28. Staley J, Jensen RT, Moody TW. CCK antagonists interact with CCK-B receptors on human small cell lung cancer cells. Peptides 1990; 11:1033.
  29. Rai R, Tewari M, Kumar M, et al. Expression profile of cholecystokinin type-A receptor in gallbladder cancer and gallstone disease. Hepatobiliary Pancreat Dis Int 2011; 10:408.
  30. Heinricher MM, Neubert MJ. Neural basis for the hyperalgesic action of cholecystokinin in the rostral ventromedial medulla. J Neurophysiol 2004; 92:1982.
  31. Doty JE, Pitt HA, Porter-Fink V, Denbesten L. Cholecystokinin prophylaxis of parenteral nutrition-induced gallbladder disease. Ann Surg 1985; 201:76.
  32. Sitzmann JV, Pitt HA, Steinborn PA, et al. Cholecystokinin prevents parenteral nutrition induced biliary sludge in humans. Surg Gynecol Obstet 1990; 170:25.
  33. Khan IU, Beck-Sickinger AG. Targeted tumor diagnosis and therapy with peptide hormones as radiopharmaceuticals. Anticancer Agents Med Chem 2008; 8:186.
  34. Wolkowitz OM, Gertz B, Weingartner H, et al. Hunger in humans induced by MK-329, a specific peripheral-type cholecystokinin receptor antagonist. Biol Psychiatry 1990; 28:169.
  35. Satake K, Kimura K, Saito T. Therapeutic effects of loxiglumide on experimental acute pancreatitis using various models. Digestion 1999; 60 Suppl 1:64.
  36. Ochi K, Harada H, Satake K. Clinical evaluation of cholecystokinin-A- receptor antagonist (loxiglumide) for the treatment of acute pancreatitis. A preliminary clinical trial. Study Group of Loxiglumide in Japan. Digestion 1999; 60 Suppl 1:81.
  37. Wang RY, Ashby CR Jr. actions of CCK in the central nervous system. In: CCK Antagonists in Gastroenterology, Adler G, Beglinger C (Eds), Springer-Verlag, Berlin-Heidelberg 1991. p.44.
  38. Beltinger J, Hildebrand P, Drewe J, et al. Effects of spiroglumide, a gastrin receptor antagonist, on acid secretion in humans. Eur J Clin Invest 1999; 29:153.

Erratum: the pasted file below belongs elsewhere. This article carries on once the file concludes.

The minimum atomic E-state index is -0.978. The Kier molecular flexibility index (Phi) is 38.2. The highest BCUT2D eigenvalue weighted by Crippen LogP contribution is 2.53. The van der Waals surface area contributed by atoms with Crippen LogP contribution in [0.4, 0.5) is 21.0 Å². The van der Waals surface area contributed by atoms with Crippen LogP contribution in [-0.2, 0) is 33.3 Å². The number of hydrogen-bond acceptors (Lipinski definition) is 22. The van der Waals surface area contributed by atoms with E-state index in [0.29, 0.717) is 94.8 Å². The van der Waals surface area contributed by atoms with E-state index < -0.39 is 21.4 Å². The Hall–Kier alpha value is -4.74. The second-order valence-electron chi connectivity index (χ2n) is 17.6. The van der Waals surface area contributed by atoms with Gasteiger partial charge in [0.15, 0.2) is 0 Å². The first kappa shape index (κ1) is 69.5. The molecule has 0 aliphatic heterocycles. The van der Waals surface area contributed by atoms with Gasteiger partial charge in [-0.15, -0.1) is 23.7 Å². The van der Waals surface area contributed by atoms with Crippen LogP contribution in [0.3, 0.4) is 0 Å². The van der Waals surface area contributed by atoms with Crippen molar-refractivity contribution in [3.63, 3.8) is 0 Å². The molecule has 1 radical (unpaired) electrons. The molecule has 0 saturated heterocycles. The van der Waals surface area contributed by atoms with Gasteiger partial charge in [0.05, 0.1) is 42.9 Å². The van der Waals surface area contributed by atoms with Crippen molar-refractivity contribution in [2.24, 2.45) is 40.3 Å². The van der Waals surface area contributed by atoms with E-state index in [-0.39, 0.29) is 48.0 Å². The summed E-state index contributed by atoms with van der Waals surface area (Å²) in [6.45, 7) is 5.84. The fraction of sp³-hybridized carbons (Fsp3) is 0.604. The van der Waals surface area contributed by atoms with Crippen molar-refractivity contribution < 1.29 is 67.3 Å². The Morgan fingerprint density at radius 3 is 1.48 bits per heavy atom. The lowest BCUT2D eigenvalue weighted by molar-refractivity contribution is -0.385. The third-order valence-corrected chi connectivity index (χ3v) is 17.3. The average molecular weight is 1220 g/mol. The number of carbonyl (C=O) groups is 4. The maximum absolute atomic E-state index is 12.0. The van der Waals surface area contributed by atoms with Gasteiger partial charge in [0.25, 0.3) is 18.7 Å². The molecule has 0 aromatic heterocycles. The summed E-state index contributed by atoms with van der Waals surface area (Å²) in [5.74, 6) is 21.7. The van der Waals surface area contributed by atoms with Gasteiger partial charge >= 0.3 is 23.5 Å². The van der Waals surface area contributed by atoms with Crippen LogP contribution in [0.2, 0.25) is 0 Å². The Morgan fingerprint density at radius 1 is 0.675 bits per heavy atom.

39. Rehfeld JF, Federspiel B, Bardram L. A neuroendocrine tumor syndrome from cholecystokinin secretion. N Engl J Med 2013; 368:1165.
  40. Geracioti TD Jr, Liddle RA. Impaired cholecystokinin secretion in bulimia nervosa. N Engl J Med 1988; 319:683.
  41. Calam J, Ellis A, Dockray GJ. Identification and measurement of molecular variants of cholecystokinin in duodenal mucosa and plasma. Diminished concentrations in patients with celiac disease. J Clin Invest 1982; 69:218.
  42. Keel PK, Wolfe BE, Liddle RA, et al. Clinical features and physiological response to a test meal in purging disorder and bulimia nervosa. Arch Gen Psychiatry 2007; 64:1058.
  43. Srivastava A, Pandey SN, Dixit M, et al. Cholecystokinin receptor A gene polymorphism in gallstone disease and gallbladder cancer. J Gastroenterol Hepatol 2008; 23:970.
  44. Miller LJ, Holicky EL, Ulrich CD, Wieben ED. Abnormal processing of the human cholecystokinin receptor gene in association with gallstones and obesity. Gastroenterology 1995; 109:1375.
  45. Miyasaka K, Takiguchi S, Funakoshi A. Cholecystokinin 1A receptor polymorphisms. Curr Top Med Chem 2007; 7:1205.
  46. Sumithran P, Prendergast LA, Delbridge E, et al. Long-term persistence of hormonal adaptations to weight loss. N Engl J Med 2011; 365:1597.